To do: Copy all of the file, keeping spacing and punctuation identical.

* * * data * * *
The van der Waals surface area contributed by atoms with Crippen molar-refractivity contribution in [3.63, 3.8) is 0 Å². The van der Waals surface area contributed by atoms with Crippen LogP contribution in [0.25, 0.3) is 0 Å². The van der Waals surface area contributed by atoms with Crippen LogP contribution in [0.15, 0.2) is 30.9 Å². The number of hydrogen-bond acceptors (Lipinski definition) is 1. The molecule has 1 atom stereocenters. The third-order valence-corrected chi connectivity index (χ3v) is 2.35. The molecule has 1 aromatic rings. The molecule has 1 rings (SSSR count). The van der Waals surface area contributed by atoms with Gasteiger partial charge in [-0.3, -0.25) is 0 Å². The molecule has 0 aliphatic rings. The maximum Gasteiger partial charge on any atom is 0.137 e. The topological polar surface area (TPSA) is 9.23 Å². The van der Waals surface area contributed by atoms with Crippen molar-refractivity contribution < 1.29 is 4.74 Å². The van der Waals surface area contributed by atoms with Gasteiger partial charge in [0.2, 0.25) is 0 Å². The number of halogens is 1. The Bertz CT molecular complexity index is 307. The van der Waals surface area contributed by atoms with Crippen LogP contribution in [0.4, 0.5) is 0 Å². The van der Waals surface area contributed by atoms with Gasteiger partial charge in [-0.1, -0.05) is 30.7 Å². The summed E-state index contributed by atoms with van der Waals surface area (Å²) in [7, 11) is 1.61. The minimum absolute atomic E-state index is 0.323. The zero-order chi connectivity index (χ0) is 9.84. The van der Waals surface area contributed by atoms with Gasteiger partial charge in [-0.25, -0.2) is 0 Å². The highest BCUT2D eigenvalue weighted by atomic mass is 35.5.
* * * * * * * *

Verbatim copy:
The van der Waals surface area contributed by atoms with Crippen molar-refractivity contribution in [3.63, 3.8) is 0 Å². The van der Waals surface area contributed by atoms with Crippen LogP contribution in [0.25, 0.3) is 0 Å². The van der Waals surface area contributed by atoms with Crippen LogP contribution in [0.15, 0.2) is 30.9 Å². The number of hydrogen-bond acceptors (Lipinski definition) is 1. The molecule has 1 atom stereocenters. The third-order valence-corrected chi connectivity index (χ3v) is 2.35. The molecule has 1 aromatic rings. The molecule has 1 rings (SSSR count). The van der Waals surface area contributed by atoms with Gasteiger partial charge in [-0.3, -0.25) is 0 Å². The molecule has 0 aliphatic rings. The maximum Gasteiger partial charge on any atom is 0.137 e. The topological polar surface area (TPSA) is 9.23 Å². The van der Waals surface area contributed by atoms with Crippen molar-refractivity contribution < 1.29 is 4.74 Å². The van der Waals surface area contributed by atoms with Gasteiger partial charge in [0.2, 0.25) is 0 Å². The number of halogens is 1. The Bertz CT molecular complexity index is 307. The van der Waals surface area contributed by atoms with Crippen LogP contribution in [0.4, 0.5) is 0 Å². The van der Waals surface area contributed by atoms with Gasteiger partial charge in [-0.1, -0.05) is 30.7 Å². The summed E-state index contributed by atoms with van der Waals surface area (Å²) in [7, 11) is 1.61. The minimum absolute atomic E-state index is 0.323. The zero-order chi connectivity index (χ0) is 9.84. The van der Waals surface area contributed by atoms with Gasteiger partial charge in [-0.25, -0.2) is 0 Å². The highest BCUT2D eigenvalue weighted by atomic mass is 35.5.